1) Taking a golden hours flight

2) Asking the pilot what the route will be (for smaller (and more flexible planes) there are sometimes alternate routes that can be taken or else the pilot will sometimes loop around a particular attraction so people can get a good view). Ask beforehand and they might accommodate you.

3) Bringing a camera aboard fitted with a polarizing filter to cut down on the reflections from the window.

Unspoiled wilderness. The river is the Potaro which extends downwards towards Mahdia and which eventually empties into Guyana’s largest river, the Essequibo. Copyright Paul Bertner 2010.

Oftentimes one needs to get above the forest canopy to capture engaging photos. Unfortunately not all rainforests are so accommodating. When such is the case try dusk and dawn hours to catch sunlight streaming in through the forest canopy. This can make for enchanting photos. Note that there will be a great deal of contrast between the shadows at the forest floor and the brightness of the canopy and light rays. This would be a good job for HDR, though a single shot can still work, and sometimes the contrast is desirable, as below.

Daylight streaming through the canopy on Gunung Mulu, Borneo. Copyright Paul Bertner 2009.

In cloud rainforest, high humidity and fog can pose problems with condensation on the lens and malfunctioning equipment. However, it can also provide opportunities for an atmospheric photo.

Morning mist at Altamira ranger station, La Amistad national park, Costa Rica. Copyright Paul Bertner 2012.

Waterfalls range from iconic and touristy to hidden and secretive. There are people that specialize in just this and so despite their beauty it can oftentimes be difficult to achieve a unique waterfall photo. Nevertheless, they are an important part of the landscape in rainforests and worthy of mention. Moreover, many insects, amphibians and reptiles can be found along the stream banks and in the cascading pools around a waterfall.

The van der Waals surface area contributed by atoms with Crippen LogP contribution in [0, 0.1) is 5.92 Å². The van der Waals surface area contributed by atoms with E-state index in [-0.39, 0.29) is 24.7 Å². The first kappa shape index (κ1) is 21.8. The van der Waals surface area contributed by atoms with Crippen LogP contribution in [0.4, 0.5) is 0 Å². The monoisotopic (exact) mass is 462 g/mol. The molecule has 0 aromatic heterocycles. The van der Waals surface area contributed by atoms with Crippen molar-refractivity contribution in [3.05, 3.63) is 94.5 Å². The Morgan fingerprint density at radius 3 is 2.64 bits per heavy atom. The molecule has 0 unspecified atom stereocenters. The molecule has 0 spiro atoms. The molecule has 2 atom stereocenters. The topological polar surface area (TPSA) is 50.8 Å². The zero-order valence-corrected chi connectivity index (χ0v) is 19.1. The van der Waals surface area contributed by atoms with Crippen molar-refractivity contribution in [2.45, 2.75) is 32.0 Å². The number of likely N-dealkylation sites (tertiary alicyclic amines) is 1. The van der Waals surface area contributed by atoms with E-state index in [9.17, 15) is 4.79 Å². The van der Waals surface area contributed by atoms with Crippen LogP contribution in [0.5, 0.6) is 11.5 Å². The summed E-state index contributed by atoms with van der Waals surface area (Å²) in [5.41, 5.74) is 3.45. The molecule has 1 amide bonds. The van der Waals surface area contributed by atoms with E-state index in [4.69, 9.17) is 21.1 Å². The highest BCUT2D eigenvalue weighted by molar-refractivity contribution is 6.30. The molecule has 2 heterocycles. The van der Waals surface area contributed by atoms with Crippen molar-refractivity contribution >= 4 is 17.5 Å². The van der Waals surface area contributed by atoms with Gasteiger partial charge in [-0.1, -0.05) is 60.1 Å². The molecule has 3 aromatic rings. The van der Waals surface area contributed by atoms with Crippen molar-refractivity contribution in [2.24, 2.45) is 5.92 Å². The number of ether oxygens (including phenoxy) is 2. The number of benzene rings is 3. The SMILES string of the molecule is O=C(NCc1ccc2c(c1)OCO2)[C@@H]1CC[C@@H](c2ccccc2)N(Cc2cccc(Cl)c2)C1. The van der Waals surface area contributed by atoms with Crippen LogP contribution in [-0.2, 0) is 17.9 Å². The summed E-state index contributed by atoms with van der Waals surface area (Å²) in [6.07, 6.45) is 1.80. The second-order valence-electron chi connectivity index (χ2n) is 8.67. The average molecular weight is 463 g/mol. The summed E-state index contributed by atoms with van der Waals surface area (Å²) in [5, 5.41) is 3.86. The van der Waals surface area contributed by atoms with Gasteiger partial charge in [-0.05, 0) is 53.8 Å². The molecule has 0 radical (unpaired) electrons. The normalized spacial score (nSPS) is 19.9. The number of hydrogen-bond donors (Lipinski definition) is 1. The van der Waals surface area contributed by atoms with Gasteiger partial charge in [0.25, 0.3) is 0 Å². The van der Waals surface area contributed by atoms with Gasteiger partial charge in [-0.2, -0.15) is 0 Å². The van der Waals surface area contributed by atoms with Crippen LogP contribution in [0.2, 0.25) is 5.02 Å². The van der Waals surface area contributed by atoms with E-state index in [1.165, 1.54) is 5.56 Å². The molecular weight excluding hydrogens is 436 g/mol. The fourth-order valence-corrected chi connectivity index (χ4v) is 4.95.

The azul waters are achieved through rich mineral deposits upstream. The waterfall basin is a big tourist draw, though one that still merits fighting through the crowds. Day hike in Volcan Tenorio national park, Costa Rica.

Kaieteur falls in Guyana is iconic and the largest (by volume), single drop (rather than tiered) waterfall in the world.

This image could have been improved by the use of a polarizing filter which would have deepened the blues in the sky, enhanced the double rainbow and cut some of the haze from the mid-morning sun. Photo taken at Kaieteur fall, Guyana. Copyright Paul Bertner 2010.

Rainforests can be dark places with little to distinguish one location from another. The forest can appear uniform and as a result there are few features to draw the viewer in. In these situations, a person, tent, or other focal point not normally found in such an environment can help generate interest. It is also helpful in the context of a narrative.

A personal touch. Photo taken in Braulio Carillo national park, Costa Rica. Copyright Paul Bertner 2012.



I will update this section with other landscape photos from future trips as well as any other tips or information that I come across that might be useful. If anyone has any suggestions or advice for landscape photography or how to improve this section you can either leave a comment or email me directly.

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The weaver ant complex

The goal of this article is perhaps a little ambitious, but I’d like it to be one of the most comprehensive, factual and well illustrated reference guides for what I have termed the weaver ant complex; a microcosm of predators, prey, and mimics with Oecophylla at its centre. Therefore if you come across any errors, new information or something which I have left out which bears inclusion then please leave a comment to that effect and I will strive to remedy the problem. If you have photos you would like to contribute which demonstrate interesting behaviour or contributes to the ever expanding web of ant-associated organisms you can email me at pbertner@gmail.com. Thank you to all the contributing photographers for their kind permission.


Part I – An introduction to the Weaver ant (Oecophylla)